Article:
MANILA (Reuters) – Philippines President Rodrigo Duterte is enforcing partial coronavirus restrictions in the capital for another two weeks, and warned that stricter curbs would be reinstated if the rise in new cases and deaths does not slow down.
The Philippines this week recorded Southeast Asia’s biggest daily jump in coronavirus deaths and saw hospital occupancy grow sharply, after a tripling of infections since a tough lockdown was eased on June 1 to allow more movement and commerce.
“It was clear during our discussion that if the spread of the virus in Manila will not slow, it is possible that stricter quarantine measures would be reimposed after two weeks,” presidential spokesman Harry Roque said late on Wednesday.
Confirmed cases in the capital region have more than doubled to 29,015 since June.
Schools are to remain closed, operations of shopping malls and dine-in eateries limited, mass gatherings banned, social distancing enforced on public transport, and children and the elderly urged to stay at home.
Under tighter regulations in force from mid-March to the end of May, public transport was barred, working from home instituted where possible, and only one person per household allowed out for essential goods.
Meanwhile, Duterte eased lockdown measures in Cebu from July 16 after the central city recorded a decline in the number of confirmed cases, although it still accounted for 10% of the 58,850 total infections in the country.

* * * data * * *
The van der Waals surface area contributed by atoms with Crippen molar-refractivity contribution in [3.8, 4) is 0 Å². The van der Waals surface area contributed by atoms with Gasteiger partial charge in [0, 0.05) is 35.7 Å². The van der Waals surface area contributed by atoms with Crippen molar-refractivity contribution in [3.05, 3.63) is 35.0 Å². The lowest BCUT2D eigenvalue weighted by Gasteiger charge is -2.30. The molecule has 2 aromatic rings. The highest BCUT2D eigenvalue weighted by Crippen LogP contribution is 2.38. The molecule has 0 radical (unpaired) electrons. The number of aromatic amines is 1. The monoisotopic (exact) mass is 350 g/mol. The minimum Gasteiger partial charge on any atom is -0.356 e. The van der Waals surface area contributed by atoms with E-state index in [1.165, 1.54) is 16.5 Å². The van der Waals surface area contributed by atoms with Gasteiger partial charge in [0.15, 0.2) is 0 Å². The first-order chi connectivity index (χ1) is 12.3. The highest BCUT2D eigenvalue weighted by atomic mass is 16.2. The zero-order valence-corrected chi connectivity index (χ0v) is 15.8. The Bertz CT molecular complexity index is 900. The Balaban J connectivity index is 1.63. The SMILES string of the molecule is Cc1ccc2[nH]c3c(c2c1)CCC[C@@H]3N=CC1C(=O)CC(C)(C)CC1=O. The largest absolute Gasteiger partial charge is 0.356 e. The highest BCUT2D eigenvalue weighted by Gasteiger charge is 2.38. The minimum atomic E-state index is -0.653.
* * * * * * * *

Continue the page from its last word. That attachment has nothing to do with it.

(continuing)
Many parts of Asia, the region first hit by the coronavirus that emerged in China late last year, are pausing the reopening of their economies – some after winning praise for their initial responses to the outbreak.
Navotas, a city of 250,000 in the National Capital Region surrounding Manila, will from July 16 return to lockdown after cases tripled since June, its mayor said this week.
Health Secretary Francisco Duque said earlier on Wednesday the government had “successfully flattened the curve since April” because COVID-19 cases were growing slower, with the rate of doubling of infections now at 8.28 days from 4.8 days in May.
To prevent wider transmission, the government said it would use police to carry out house-to-house searches for patients so they can be isolated and brought to quarantine facilities where they can be properly managed.
(Reporting by Karen Lema and Neil Jerome Morales; Editing by Alison Williams)